Liew S.H. Unwanted body hair and its removal: a review. Dermatol Surg 1999; 25: 431–9

    PubMed  Article  CAS  Google Scholar 

  18. 18.

    Draelos Z.K. Cosmetics in dermatology. New York: Churchill Livingstone, 1990: 99

    Google Scholar 

  19. 19.

    Dawber R. Facial and body hair. In: Baran R., Maibach H.I., editors. Cosmetic dermatology. Baltimore (MD): Williams & Wilkins, 1994: 139

  20. 20.

    Wagner R.F. Physical methods for the management of hirsutism. Cutis 1990; 45: 19–26

    Google Scholar 

  21. 21.

    Lynfield Y.L., MacWilliams P. Shaving and hair growth. J Invest Dermatol 1970; 55: 170–2

    PubMed  Article  CAS  Google Scholar 

  22. 22.

    Partridge J.W. Congenital hypertrichosis lanuginose: neonatal shaving. Arch Dis Child 1987; 62: 623–5

    PubMed  Article  CAS  Google Scholar 

  23. 23.

    Camacho F. Hypertrichosis. In: Camacho F., Montagna W., editors. Trichology: diseases of the pilosebaceous follicle. Madrid: Aula Medica, 1997

  24. 24.

    Gudat W., Hassoun G. Epilation. Deutsche Dermatol 1992; 3: 354–7

    Google Scholar 

  25. 25.

    Scott M.J., Scott III M.J., Scott H.M. Epilation. Cutis 1990; 46: 216–7

    PubMed  Google Scholar 

  26. 26.

    Yamasaki R., Dekio S., Jidio J. Allergic contact dermatitis to ammonium thioglycolate [letter]. Contact Dermatitis 1984; 11: 255

    PubMed  Article  CAS  Google Scholar 

  27. 27.

    Smith R.S., Shear G. Corneal alkali burns arising from accidental instillation of a hair straightener. Am J Ophthalmol 1975; 79: 602–5

    PubMed  CAS  Google Scholar 

  28. 28.

    Freeman M.V., Draize J.H., Smith P.K. Some aspects of the absorption, distribution and excretion of sodium thioglycolate. J Pharm Exp Ther 1956; 118: 296–303

    CAS  Google Scholar 

  29. 29.

    Hobbs E.R., Ratz J.L., James B. Electrosurgical epilation. Dermatol Clin 1985; 5: 437–44

    Google Scholar 

  30. 30.

    Richards R.N., Meharg G.E. Electrolysis: observation from 13 years and 140000 hours of experience. J Am Acad Dermatol 1995; 33: 662–6

    PubMed  Article  CAS  Google Scholar 

  31. 31.

    Dawber R. Facial and body hair. In: Baran R., Maibach H.L., editors. Cosmetic dermatology. Baltimore (MD): Lippincott, Williams & Wilkins, 1994

  32. 32.

    Ross E.V., Ladin Z., Kreindel M., et al. Theoretical considerations in laser hair removal. Dermatol Clin 1999; 17: 333–55

    PubMed  CAS  Google Scholar 

  33. 33.

    Dierickx C., Alora M.B., Dover J.S. A clinical overview of hair removal using lasers and light sources. Dermatol Clin 1999; 17: 357–66

    PubMed  CAS  Google Scholar 

  34. 34.

    Olsen E.A. Methods of hair removal. J Am Acad Dermatol 1999; 40: 143–55

    PubMed  Article  CAS  Google Scholar 

  35. 35.

    Liew S.H. Laser hair removal: guidelines for management. Am J Clin Dermatol 2002; 3 (2): 107–15

    PubMed  Article  Google Scholar 

  36. 36.

    Grossman M.C., Dierickx C., Farinelli W., et al. Damage to hair follicles by normal-mode ruby laser irradiation. J Am Acad Dermatol 1996; 35: 889–94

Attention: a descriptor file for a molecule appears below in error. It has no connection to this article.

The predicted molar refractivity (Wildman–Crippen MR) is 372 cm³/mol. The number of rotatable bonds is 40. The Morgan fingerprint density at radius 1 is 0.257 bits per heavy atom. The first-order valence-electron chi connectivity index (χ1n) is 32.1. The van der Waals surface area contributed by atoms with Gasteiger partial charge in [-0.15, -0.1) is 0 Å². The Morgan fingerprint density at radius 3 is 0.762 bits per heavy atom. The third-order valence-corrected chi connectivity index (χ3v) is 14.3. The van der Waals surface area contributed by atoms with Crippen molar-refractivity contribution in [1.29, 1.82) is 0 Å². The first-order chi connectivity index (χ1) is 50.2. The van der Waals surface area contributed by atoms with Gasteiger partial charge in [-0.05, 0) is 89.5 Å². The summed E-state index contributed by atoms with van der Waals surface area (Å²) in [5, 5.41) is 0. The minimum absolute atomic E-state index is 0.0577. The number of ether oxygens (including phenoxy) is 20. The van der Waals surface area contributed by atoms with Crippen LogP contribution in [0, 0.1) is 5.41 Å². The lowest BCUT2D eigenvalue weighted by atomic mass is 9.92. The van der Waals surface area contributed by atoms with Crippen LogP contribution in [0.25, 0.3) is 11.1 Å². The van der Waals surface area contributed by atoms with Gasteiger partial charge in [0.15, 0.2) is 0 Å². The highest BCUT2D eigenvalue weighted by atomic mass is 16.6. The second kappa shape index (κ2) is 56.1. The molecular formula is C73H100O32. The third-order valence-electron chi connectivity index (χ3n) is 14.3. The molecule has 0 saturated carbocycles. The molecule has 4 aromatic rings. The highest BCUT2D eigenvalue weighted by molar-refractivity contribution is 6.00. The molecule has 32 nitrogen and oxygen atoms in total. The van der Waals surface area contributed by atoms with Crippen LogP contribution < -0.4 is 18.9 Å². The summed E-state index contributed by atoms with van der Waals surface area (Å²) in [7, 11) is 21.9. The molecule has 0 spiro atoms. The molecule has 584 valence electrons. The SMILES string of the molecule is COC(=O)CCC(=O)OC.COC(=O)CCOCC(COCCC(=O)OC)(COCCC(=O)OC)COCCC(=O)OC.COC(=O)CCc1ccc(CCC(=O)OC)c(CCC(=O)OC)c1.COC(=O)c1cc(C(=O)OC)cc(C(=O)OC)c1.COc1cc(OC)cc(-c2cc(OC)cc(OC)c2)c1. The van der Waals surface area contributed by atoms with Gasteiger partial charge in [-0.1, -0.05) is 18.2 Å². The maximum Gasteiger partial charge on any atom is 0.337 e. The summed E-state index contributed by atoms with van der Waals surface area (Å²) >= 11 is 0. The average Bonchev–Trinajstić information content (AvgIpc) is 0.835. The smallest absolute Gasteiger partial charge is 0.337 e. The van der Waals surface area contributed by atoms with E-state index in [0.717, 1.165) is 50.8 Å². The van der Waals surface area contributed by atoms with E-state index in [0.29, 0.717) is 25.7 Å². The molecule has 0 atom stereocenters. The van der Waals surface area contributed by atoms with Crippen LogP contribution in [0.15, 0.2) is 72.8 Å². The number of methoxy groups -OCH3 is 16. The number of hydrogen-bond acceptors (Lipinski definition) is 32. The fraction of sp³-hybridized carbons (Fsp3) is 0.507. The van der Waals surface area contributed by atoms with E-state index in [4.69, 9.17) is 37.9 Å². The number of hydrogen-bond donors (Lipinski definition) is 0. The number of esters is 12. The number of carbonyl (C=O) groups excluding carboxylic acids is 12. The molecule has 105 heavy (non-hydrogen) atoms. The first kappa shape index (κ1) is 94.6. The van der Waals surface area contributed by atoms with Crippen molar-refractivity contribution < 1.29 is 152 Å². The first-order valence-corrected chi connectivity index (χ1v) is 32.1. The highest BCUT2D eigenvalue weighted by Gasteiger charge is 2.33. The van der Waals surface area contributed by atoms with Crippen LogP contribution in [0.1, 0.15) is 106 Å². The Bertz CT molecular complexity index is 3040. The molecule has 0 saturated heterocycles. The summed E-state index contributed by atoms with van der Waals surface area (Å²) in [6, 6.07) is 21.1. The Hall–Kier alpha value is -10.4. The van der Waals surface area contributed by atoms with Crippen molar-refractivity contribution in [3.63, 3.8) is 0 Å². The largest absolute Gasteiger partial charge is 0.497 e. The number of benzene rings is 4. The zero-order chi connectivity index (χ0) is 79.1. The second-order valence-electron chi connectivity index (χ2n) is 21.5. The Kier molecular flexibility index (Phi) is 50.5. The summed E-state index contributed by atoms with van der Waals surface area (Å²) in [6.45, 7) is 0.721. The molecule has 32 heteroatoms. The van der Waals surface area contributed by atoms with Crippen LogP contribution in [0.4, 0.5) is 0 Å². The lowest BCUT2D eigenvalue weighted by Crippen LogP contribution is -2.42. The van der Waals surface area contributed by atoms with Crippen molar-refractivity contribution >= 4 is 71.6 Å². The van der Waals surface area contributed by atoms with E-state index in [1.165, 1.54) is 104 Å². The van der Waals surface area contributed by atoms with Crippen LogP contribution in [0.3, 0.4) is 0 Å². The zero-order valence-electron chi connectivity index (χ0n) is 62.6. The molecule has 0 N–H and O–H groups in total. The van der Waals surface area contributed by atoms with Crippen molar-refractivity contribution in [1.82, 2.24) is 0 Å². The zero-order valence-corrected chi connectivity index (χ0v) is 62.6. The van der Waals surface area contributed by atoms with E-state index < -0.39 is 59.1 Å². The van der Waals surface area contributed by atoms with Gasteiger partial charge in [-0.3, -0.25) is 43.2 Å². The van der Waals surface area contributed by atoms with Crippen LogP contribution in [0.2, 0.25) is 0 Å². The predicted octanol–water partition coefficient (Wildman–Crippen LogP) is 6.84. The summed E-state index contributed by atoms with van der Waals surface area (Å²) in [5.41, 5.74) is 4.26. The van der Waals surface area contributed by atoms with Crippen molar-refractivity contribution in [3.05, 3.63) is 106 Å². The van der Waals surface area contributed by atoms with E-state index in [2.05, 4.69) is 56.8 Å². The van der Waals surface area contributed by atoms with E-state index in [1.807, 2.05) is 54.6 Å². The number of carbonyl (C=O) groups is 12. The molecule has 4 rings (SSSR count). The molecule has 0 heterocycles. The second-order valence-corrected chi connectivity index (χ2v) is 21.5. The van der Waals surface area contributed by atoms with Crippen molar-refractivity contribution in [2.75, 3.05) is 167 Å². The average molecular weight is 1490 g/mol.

PubMed  Article  CAS  Google Scholar 

  37. 37.

    Gault D.T., Grobbelaar A.O., Grover R., et al. The removal of unwanted hair using a ruby laser. Br J Plast Surg 1999; 52: 173–7

    PubMed  Article  CAS  Google Scholar 

  38. 38.

    Bjerring P., Zacharia H., Lybecker H., et al. Evaluation of the free-running ruby laser for hair removal: a retrospective study. Acta Derm Venereol (Stockh) 1998; 78: 48–51

    Article  CAS  Google Scholar 

  39. 39.

    Lask G., Elman M., Slatkine M., et al. Laser-assisted hair removal by selective photothermolysis: preliminary results. Dermatol Surg 1997; 23: 737–9

    PubMed  Article  CAS  Google Scholar 

  40. 40.

    Williams R., Havoonjian H., Isagholian K., et al. A clinical study of hair removal using the long-pulsed ruby laser. Dermatol Surg 1998; 24: 837–42

    PubMed  Article  CAS  Google Scholar 

  41. 41.

    Williams R.M., Christian M.M., Moy R.L. Hair removal using the long-pulsed ruby laser. Dermatol Clin 1999; 17: 367–72

    PubMed  Article  CAS  Google Scholar 

  42. 42.

    Polderman M.C.A., Pavel S., Le Cessie S., et al. Efficacy, tolerability, and safety of a long-pulsed ruby laser system in the removal of unwanted hair. Dermatol Surg 2000; 26: 240–3

    PubMed  Article  CAS  Google Scholar 

  43. 43.

    Wimmershoff M.B., Scherer K., Lorenz S., et al. Hair removal using a 5 msec long-pulsed ruby laser. Dermatol Surg 2000; 26: 205–9

    PubMed  Article  CAS  Google Scholar 

  44. 44.

    Liew S.H., Grobbelaar A.O., Gault D.T., et al. Ruby laser-assisted hair removal: repeated treatments and clinical efficacy. Eur J Plast Surg 2000; 23: 121–6

    Article  Google Scholar 

  45. 45.

    Finkel B., Eliezri Y.D., Waldman A., et al. Pulsed alexandrite laser technology for noninvasive hair removal. J Clin Laser Med Surg 1997; 15: 225–9

    PubMed  CAS  Google Scholar 

  46. 46.